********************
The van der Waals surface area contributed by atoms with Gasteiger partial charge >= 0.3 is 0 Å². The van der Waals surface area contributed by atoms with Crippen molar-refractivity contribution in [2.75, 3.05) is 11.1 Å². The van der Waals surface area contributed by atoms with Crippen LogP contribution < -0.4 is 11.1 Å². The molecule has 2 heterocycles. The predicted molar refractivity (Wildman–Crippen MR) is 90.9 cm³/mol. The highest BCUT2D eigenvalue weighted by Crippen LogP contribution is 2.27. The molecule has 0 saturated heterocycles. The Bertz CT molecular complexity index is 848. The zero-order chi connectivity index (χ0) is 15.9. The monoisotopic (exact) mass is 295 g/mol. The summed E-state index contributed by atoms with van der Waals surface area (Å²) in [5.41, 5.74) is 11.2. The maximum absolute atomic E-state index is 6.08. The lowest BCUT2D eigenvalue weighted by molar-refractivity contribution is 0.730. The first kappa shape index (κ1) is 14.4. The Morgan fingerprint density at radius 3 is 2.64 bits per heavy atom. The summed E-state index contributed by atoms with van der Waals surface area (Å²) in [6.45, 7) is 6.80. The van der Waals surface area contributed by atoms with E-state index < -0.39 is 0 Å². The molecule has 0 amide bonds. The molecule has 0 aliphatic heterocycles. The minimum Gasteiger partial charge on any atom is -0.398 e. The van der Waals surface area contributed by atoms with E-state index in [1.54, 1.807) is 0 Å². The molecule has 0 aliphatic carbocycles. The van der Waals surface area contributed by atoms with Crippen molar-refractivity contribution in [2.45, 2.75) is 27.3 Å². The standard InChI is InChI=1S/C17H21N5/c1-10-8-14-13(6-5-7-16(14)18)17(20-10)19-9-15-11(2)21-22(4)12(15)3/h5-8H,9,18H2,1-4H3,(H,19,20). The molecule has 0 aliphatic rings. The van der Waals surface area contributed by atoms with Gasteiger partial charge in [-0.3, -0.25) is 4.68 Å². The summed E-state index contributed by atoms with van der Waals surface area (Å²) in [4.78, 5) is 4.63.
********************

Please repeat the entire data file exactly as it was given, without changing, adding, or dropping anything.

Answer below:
The van der Waals surface area contributed by atoms with Gasteiger partial charge >= 0.3 is 0 Å². The van der Waals surface area contributed by atoms with Crippen molar-refractivity contribution in [2.75, 3.05) is 11.1 Å². The van der Waals surface area contributed by atoms with Crippen LogP contribution < -0.4 is 11.1 Å². The molecule has 2 heterocycles. The predicted molar refractivity (Wildman–Crippen MR) is 90.9 cm³/mol. The highest BCUT2D eigenvalue weighted by Crippen LogP contribution is 2.27. The molecule has 0 saturated heterocycles. The Bertz CT molecular complexity index is 848. The zero-order chi connectivity index (χ0) is 15.9. The monoisotopic (exact) mass is 295 g/mol. The summed E-state index contributed by atoms with van der Waals surface area (Å²) in [5.41, 5.74) is 11.2. The maximum absolute atomic E-state index is 6.08. The lowest BCUT2D eigenvalue weighted by molar-refractivity contribution is 0.730. The first kappa shape index (κ1) is 14.4. The Morgan fingerprint density at radius 3 is 2.64 bits per heavy atom. The summed E-state index contributed by atoms with van der Waals surface area (Å²) in [6.45, 7) is 6.80. The van der Waals surface area contributed by atoms with E-state index < -0.39 is 0 Å². The molecule has 0 amide bonds. The molecule has 0 aliphatic heterocycles. The minimum Gasteiger partial charge on any atom is -0.398 e. The van der Waals surface area contributed by atoms with E-state index in [1.54, 1.807) is 0 Å². The molecule has 0 aliphatic carbocycles. The van der Waals surface area contributed by atoms with Crippen molar-refractivity contribution in [2.45, 2.75) is 27.3 Å². The standard InChI is InChI=1S/C17H21N5/c1-10-8-14-13(6-5-7-16(14)18)17(20-10)19-9-15-11(2)21-22(4)12(15)3/h5-8H,9,18H2,1-4H3,(H,19,20). The molecule has 0 aliphatic rings. The van der Waals surface area contributed by atoms with Gasteiger partial charge in [-0.3, -0.25) is 4.68 Å². The summed E-state index contributed by atoms with van der Waals surface area (Å²) in [4.78, 5) is 4.63.